Flintshire County Council has voted in favour of reducing commercial bus operator funding, leaving just nine routes in the area which will be supported by public funding.
Services in certain rural areas will be replaced by minibuses run by the local authority – which will also be less frequent – while council support for a number of routes will also be completely withdrawn.
The plans were agreed at a meeting of the council’s Environment Scrutiny Committee – which aims to create a ‘sustainable and effective’ transport network.
Currently, private operators run over 55 different routes in the county, around 40% of which are subsidised by the taxpayer with some paid for entirely by the council.
Chief Officer for Transport, Stephen Jones, said in a report: “The council will not be able to fund the full range of existing public transport routes and meet the demand for additional routes, particularly as commercial operators reduce their services.
“This is because many of the supported bus services in Flintshire are still under-utilised and therefore heavily subsidised which makes them unsustainable.
“The core bus network operates along strategic transport corridors across the county, linking main hubs with direct and high-quality bus services.
“Local travel arrangements on the non-core network are intended to be provided by smaller minibus vehicles, which are better suited to the nature of the routes in rural areas or to those where access for larger buses is restricted, such as residential housing estates.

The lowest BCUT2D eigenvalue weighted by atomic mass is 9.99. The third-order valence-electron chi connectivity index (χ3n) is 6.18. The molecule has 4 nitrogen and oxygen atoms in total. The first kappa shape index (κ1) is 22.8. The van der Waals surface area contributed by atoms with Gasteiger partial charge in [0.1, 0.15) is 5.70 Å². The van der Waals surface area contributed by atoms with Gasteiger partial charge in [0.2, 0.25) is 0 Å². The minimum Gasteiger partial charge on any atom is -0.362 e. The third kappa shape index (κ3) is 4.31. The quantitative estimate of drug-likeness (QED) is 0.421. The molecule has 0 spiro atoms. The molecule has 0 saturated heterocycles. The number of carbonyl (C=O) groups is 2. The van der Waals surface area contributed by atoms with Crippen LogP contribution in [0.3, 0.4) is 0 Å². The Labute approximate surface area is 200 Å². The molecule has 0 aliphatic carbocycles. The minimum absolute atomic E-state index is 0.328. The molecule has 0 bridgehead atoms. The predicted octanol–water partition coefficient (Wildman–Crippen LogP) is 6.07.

“The local travel arrangements would operate in a similar way to conventional bus services with a scheduled timetable and fixed route, transporting individuals to the local area hub or hubs along the core network for onward journeys.
“However, the scheduled minibus services may not operate to the same frequency or level of service as provided by conventional bus services, for example different days of the week rather than Monday to Saturday.”
A number of other changes were agreed during the meeting, including the removal of bus travel for pupils with special educational needs attending Ysgol Pencoch’s breakfast club.
Existing users of the breakfast club bus will be unaffected, but new starters will no longer be able to use the bus if the plans go ahead in September.
Cabinet members also voted to increase the cost of concessionary bus passes from £165 a year to £300.
Councillor Carolyn Thomas, Cabinet Member for Streetscene and Countryside, said at the meeting: “It is proposed that at the off-peak times during the day, options will be explored to use the buses to support local travel arrangements and ensure that they are utilised to full capacity.
“The new vehicles will be extremely cost effective to operate, as they use new technology working alongside the Euro VI engine, which means improved fuel economy.”